I'm really not thrilled by the prospect of anything OSX-inspired. Of the currently available "modern" operating systems, OSX has got far and away the worst window management. I've had to use OSX recently for some development work, and while there are nice things about it, the window management has barely changed since the 80s.
The single menu made some vague sense back in the elder days when machines were slow and couldn't run many programs at the same time, but it has a whole host of problems:
- The Fitt's law justification for single menu dies a horrible, screaming death as soon as you go multi-monitor. The number of times I've wanted to do something with the menu and oops, it's on the other screen, and oops, my screens are different heights so the mouse comes in 16 pixels below the menu when it crosses the screen boundary... It doesn't sound like much, but it's one of those little UX warts that irks you every time it happens.
- Single menu also pretty much requires click-to-focus, which is why you can't have floating focus on the mac. Which is a deal killer for me. Actually, on the mac you get half-assed worst-of-both-worlds floating focus; the scroll wheel and swipe scrolling work in whatever window you're floating over, but all other focus is on whatever window you last clicked on. Which is why you will wind up constantly closing your work or IRC sessions when trying to close a tab in firefox. But I digress.
The point is, single menu + floating focus means that when you're trying to get to the menu of program A, if program B has a window between your mouse pointer and the menu then the menu changes before you can get to it. So you wind up having to thread the needle between windows to get your menu, assuming it's even possible. Or you have to put the mouse over the menu bar and then alt-tab to the menu you wanted. It's untenable, which is why they don't do it on the mac.
- Lack of floating focus means bad use of screen real estate. When I'm working on a screen that's smaller than the combined size of the windows I'm using, I tend to stack them so I can get at the active part without having to expose the rest of the window. For example, I'll put a terminal behind other things such that only the bottom few lines are visible; most of the time that's all I need to see or interact with, but if I get a compile error or something I can bring it forward to see what the problem was. You can't do that without floating focus.
- Single menu also means more context errors. If you're editing a bunch of images, for instance, in a menu-per-window system the menu attached to the image you're editing is the one you use to apply effects, save and so forth. There's an immediate, obvious connection between the two. With single menu, the thing you're affecting may not even be on the same screen as the menu, and you wind up double-checking a lot to verify that yes, the thing you're trying to do is being done to the thing you want to do it to. It's a modal interface, with all that implies.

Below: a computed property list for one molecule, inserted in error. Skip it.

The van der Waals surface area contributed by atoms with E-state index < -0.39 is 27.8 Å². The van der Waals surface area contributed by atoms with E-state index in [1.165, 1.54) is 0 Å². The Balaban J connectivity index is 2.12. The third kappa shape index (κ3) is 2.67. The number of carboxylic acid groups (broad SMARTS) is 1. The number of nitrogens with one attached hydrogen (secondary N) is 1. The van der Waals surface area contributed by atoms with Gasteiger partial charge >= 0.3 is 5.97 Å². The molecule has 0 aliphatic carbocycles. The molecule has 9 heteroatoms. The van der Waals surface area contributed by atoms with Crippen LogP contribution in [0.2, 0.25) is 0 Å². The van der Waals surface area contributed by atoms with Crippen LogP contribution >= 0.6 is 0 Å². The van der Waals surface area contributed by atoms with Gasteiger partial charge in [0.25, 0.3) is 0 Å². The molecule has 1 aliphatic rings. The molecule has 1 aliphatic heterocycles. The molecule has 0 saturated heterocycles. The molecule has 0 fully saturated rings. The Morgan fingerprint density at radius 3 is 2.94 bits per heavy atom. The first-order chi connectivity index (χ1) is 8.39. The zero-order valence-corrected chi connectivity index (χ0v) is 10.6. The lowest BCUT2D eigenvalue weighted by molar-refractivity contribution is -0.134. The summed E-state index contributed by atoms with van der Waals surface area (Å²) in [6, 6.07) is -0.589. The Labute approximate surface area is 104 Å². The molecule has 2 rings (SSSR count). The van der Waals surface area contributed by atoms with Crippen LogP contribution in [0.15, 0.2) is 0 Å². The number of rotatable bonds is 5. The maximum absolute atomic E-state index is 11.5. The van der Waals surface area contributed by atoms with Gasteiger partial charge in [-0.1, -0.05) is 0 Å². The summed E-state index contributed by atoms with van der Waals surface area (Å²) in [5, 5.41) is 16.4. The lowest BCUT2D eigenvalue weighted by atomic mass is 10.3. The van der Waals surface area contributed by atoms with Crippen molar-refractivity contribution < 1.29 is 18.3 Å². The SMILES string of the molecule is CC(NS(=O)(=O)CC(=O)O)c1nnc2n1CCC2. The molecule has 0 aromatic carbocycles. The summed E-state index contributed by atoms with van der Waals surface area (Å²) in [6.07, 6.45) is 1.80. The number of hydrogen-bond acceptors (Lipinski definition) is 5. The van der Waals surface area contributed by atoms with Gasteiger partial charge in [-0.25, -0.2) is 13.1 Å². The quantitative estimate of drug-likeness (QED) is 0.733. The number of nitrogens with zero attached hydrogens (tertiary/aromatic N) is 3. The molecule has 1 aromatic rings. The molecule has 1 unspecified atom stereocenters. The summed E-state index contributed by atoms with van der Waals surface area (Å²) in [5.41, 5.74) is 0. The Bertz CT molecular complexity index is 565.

- Single menu means a single point of failure as well. If something happens to that menu, you're potentially screwed unless you have a shell open. Many times on OSX I've had a program go into "beachball of boredom" mode, and when that happens, quite often it takes the menu with it. I can switch to emacs or bash and get some work done, but pretty much everything else relies on the menu not being wedged, and so is useless until the rogue program gives control back.
- Single menu means quite often (at least on the mac) you start a program and your only indication that it started is that the menu changed. Once the menu is decoupled from the window, many programs don't bother to open windows until you tell them to. XCode is a particular offender here; it takes a while to open on the mac I'm using, and when it does it usually takes me a while to notice, especially if i started several other things at the same time. (Yes, ok, on the mac you also get a little dot by the icon on the dock to let you know the program is running. Woohoo. Another 16 pixels of massive notification power.)
There are lots of other ways mac window management is a giant pile of suck (it's 2011 and still have no edge resistance on windows? no "bring window to this virtual screen? no axis-locked resizing? the list goes on...), but hopefully none of them are relevant to Unity so I'll cut my "mac window management is like a fire-ant enema" rant short.
The other thing I'll say is that with Apple announcing "full screen mode" for mac apps, I'm assuming they're keeping the single menu and planning on encouraging everyone to use full screen mode for everything, as if your mac was a big ipad. The reason for this is that otherwise there's a world of pain for them in making multitouch work on a full PC; what do you do if gestures span programs? Can two or more programs have focus at the same time? I expect they'll just declare that multitouch is only available in full screen mode.
The problem is, what this ultimately leads to for Apple is the iPhone model of computer use. One program at a time, everything else except the music player is asleep and taking no screen space. That's fine for someone whose interaction with the computer is clerical or entertainment, but for those of us who want to use computers as tools to do interesting things...
The TL;DR version: single menu is an anachronism from the 80s, and should be strangled and thrown in a ditch. Then nuked from orbit.